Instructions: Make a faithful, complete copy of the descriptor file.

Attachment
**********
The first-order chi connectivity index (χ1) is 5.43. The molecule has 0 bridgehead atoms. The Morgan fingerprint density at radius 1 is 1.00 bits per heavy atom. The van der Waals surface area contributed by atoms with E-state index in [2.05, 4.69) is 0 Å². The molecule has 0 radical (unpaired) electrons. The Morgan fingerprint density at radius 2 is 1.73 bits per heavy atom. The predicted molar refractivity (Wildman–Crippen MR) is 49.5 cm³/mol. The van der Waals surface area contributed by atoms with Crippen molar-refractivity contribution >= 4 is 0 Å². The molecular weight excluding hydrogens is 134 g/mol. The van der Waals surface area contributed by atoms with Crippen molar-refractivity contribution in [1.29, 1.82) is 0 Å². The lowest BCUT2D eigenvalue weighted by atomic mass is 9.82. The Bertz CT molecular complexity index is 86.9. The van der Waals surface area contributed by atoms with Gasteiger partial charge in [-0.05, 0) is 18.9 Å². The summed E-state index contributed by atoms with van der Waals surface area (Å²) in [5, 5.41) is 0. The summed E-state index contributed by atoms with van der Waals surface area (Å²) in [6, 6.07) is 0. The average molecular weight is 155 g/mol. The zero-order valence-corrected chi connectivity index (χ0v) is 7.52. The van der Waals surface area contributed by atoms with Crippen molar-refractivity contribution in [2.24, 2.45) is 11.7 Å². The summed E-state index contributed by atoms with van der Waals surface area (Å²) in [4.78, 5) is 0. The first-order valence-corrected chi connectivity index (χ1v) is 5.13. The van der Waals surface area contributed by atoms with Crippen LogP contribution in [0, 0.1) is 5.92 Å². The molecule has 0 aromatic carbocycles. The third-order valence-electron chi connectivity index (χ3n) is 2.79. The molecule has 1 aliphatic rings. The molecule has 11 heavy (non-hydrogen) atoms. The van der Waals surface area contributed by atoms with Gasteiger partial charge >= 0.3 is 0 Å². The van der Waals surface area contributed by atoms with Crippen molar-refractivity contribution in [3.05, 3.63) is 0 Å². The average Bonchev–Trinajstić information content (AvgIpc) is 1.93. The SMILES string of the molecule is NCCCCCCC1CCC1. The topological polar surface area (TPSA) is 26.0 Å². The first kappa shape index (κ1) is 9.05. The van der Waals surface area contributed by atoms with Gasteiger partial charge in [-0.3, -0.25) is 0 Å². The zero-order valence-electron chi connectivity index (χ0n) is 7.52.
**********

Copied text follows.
The first-order chi connectivity index (χ1) is 5.43. The molecule has 0 bridgehead atoms. The Morgan fingerprint density at radius 1 is 1.00 bits per heavy atom. The van der Waals surface area contributed by atoms with E-state index in [2.05, 4.69) is 0 Å². The molecule has 0 radical (unpaired) electrons. The Morgan fingerprint density at radius 2 is 1.73 bits per heavy atom. The predicted molar refractivity (Wildman–Crippen MR) is 49.5 cm³/mol. The van der Waals surface area contributed by atoms with Crippen molar-refractivity contribution >= 4 is 0 Å². The molecular weight excluding hydrogens is 134 g/mol. The van der Waals surface area contributed by atoms with Crippen molar-refractivity contribution in [1.29, 1.82) is 0 Å². The lowest BCUT2D eigenvalue weighted by atomic mass is 9.82. The Bertz CT molecular complexity index is 86.9. The van der Waals surface area contributed by atoms with Gasteiger partial charge in [-0.05, 0) is 18.9 Å². The summed E-state index contributed by atoms with van der Waals surface area (Å²) in [5, 5.41) is 0. The summed E-state index contributed by atoms with van der Waals surface area (Å²) in [6, 6.07) is 0. The average molecular weight is 155 g/mol. The zero-order valence-corrected chi connectivity index (χ0v) is 7.52. The van der Waals surface area contributed by atoms with Crippen molar-refractivity contribution in [2.24, 2.45) is 11.7 Å². The summed E-state index contributed by atoms with van der Waals surface area (Å²) in [4.78, 5) is 0. The first-order valence-corrected chi connectivity index (χ1v) is 5.13. The van der Waals surface area contributed by atoms with Crippen LogP contribution in [0, 0.1) is 5.92 Å². The molecule has 0 aromatic carbocycles. The third-order valence-electron chi connectivity index (χ3n) is 2.79. The molecule has 1 aliphatic rings. The molecule has 11 heavy (non-hydrogen) atoms. The van der Waals surface area contributed by atoms with Gasteiger partial charge >= 0.3 is 0 Å². The van der Waals surface area contributed by atoms with Crippen molar-refractivity contribution in [3.05, 3.63) is 0 Å². The average Bonchev–Trinajstić information content (AvgIpc) is 1.93. The SMILES string of the molecule is NCCCCCCC1CCC1. The topological polar surface area (TPSA) is 26.0 Å². The first kappa shape index (κ1) is 9.05. The van der Waals surface area contributed by atoms with Gasteiger partial charge in [-0.3, -0.25) is 0 Å². The zero-order valence-electron chi connectivity index (χ0n) is 7.52.